Risk management faces difficulties in allocating resources. This is because resources spent on risk management could have been spent on more profitable activities. Ideal risk management minimizes spending and minimizes the negative effects of risks. Effective risk management framework enables managers of MFBs to proactively act to protect assets of the bank. Specifically, effective risk management framework assists MFBs in efficient management of resources, anticipation of risks and general process improvement. Effective risk management framework enables managers of MFBs to:

  • Adequately assess risks and take appropriate sets of actions. For instance effective liquid risk management strategy should be able to measure potential losses and prescribe actions that could be of benefit to the bank. Effective treasury management ensures efficient manage of funds. Earnings from invested funds are maximized while losses associated with liquidity risk are mitigated.
  • Outline systematic process for early identification of probable adverse incidences. This ensures that they are addressed before they escalate
  • Provides information on existing operations and potential consequences of probable occurrence of adverse events. Availability of such information can promote continuous enhancement of existing operations.

An effective risk management frame-work for microfinance banks should in a systematic manner be able to identify, measure, monitor and control or mitigate various forms of risks associated with field –based provision of numerous units of financial services to a large number of clients. For effectiveness, MFBs should devise structures and systems which incorporate the following steps:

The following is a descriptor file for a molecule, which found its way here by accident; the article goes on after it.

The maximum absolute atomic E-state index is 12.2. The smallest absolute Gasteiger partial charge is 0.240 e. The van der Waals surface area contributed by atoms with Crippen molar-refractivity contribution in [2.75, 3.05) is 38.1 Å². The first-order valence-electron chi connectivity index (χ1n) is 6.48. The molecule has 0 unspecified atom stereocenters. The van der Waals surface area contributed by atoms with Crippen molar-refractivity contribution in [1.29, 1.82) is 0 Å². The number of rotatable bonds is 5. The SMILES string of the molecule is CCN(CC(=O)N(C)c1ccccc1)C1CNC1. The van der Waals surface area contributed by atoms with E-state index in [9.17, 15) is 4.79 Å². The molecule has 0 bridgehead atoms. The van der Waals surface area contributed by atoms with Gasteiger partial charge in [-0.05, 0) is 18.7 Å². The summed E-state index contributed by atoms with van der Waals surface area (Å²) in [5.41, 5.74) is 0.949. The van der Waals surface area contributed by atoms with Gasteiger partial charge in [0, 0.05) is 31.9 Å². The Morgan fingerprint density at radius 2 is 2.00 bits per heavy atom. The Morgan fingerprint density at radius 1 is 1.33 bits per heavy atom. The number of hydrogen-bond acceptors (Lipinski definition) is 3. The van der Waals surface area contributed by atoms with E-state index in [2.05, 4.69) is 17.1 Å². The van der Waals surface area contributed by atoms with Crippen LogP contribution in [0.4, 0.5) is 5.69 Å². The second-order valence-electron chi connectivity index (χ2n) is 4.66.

• Risk Identification. This involves identifying risks direct and indirectly, which the microfinance bank faces. As financial institutions with some measure of social mission, microfinance banks and institutions contend with a wide range of risks. It is the primary responsibility of top management to design effective structures and processes employed to continuously examine every unit of transactions or operations to identify risks and their nature. For example microfinance operators seeking to identify risks associated with small unit of operation, may ask and provide answer to a question as ‘what is the nature of risks inherent in the loan disbursement and collection methods currently adopted?’ If a new product or delivery method is introduced, risk assessment is required to be carried out. If a microfinance bank which adopts individual loan methodology decides to apply group loan approach, extensive risk assessment will be necessary. Risks may be identified after adverse event has occurred. This is not desirable. Effective risk management framework should be predictive and anticipate occurrence of adverse events.
  • Risk Measurement. It is useful that all conceivable risks are properly measured for the purpose of determining tolerance level for every identified risk. Regular measurement of  risks associated with financial services delivery helps lending institutions to: